# Thread: Which way mirrors reverse

1. ## Which way mirrors reverse

This has appeared in books, but I'm interested in what new insights we can come up with: When you write words on a card and hold them to a mirror, why does the mirror reverse left to right and not top to bottom? Is there any connection to why our eyes are side by side instead of one over the other?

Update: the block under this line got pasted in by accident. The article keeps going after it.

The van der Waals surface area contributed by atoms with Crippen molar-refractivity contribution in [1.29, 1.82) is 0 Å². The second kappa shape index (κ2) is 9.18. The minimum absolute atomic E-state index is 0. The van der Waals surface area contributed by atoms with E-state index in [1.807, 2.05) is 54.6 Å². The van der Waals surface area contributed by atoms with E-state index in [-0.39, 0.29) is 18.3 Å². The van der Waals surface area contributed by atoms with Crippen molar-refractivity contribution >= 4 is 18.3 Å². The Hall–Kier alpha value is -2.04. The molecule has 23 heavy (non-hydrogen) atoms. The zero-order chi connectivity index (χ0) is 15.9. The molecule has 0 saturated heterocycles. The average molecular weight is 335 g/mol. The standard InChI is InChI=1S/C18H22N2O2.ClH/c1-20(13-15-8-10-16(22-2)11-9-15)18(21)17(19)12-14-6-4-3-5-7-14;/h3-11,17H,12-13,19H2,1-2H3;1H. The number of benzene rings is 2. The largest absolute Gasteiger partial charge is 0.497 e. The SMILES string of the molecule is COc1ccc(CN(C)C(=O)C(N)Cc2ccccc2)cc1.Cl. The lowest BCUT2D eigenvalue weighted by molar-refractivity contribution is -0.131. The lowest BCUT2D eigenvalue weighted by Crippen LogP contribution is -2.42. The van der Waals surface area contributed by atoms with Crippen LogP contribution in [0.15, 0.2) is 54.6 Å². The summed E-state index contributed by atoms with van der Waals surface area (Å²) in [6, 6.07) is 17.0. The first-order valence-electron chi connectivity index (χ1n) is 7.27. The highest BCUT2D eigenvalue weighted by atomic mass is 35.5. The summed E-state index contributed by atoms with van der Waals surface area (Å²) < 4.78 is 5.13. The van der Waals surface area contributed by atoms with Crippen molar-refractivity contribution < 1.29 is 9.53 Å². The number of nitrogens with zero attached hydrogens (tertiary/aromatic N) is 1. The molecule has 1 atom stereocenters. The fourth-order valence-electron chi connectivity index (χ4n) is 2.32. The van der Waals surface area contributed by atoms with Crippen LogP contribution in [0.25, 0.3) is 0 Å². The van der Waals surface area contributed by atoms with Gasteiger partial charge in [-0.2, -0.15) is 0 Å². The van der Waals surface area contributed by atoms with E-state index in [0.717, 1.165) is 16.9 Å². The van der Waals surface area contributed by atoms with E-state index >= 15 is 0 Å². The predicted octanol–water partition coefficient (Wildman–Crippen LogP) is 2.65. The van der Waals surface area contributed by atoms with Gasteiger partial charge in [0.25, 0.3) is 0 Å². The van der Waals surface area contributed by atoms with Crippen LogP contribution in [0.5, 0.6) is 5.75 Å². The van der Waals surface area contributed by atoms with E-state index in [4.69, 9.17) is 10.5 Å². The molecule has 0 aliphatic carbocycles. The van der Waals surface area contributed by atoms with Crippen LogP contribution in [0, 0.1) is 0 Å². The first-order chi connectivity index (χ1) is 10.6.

2. The mirror is not really reversing the image per se. This is not exactly how mirror work but the analogy should help you understand what you are seeing. Imagine the piece of paper is emitting light, and you are standing behind the piece of paper. If the light flies straight ahead and touches a wall, what you will get is an image of the text where whatever is on the left hand side of the paper relative to you will remain on the left-hand side of the image on the wall. Everything on the right-hand side of the image relative to the you will be on the right-hand side of the image on the wall. Everything on the top will be on top, everything on the bottom will be on the bottom. However, what is the left-hand side for you will be the right-hand side for someone facing the front of the piece of paper. Their left will be your right, and vice versus. However, their down will still be your down and their up will still be your up. Getting back to the image on the wall, what they see as the right side of the text will translate to be what you see as the left side of the image, and what they see as the left side of the text will be what you see as the right side of the image. In other words, the image on the wall is reverse relative to what someone looking at the piece of paper will see. However, down is still down and up is still up for both frames of reference. You could imagine the image is you somehow seeing through the piece of paper so your are seeing the outer surface from behind. The mirror is similar, what is on your left side is also on the left side of the image in the mirror. What is on your right side also is on the right side of the image in the mirror. What is your bottom will still be seen as the bottom in the mirror. What is your top will still be what is on the top in the mirror. However, since you are looking at it like it really exists, you think what is on your left in the image should be what is on someone's right who is behind the mirror. But it isn't, so you percieve it as being reversed. However, the imaginary person standing behind the mirror that you are basing your perceptions on would still see the same things as being up and down as you, since your are merely seeing a projected image.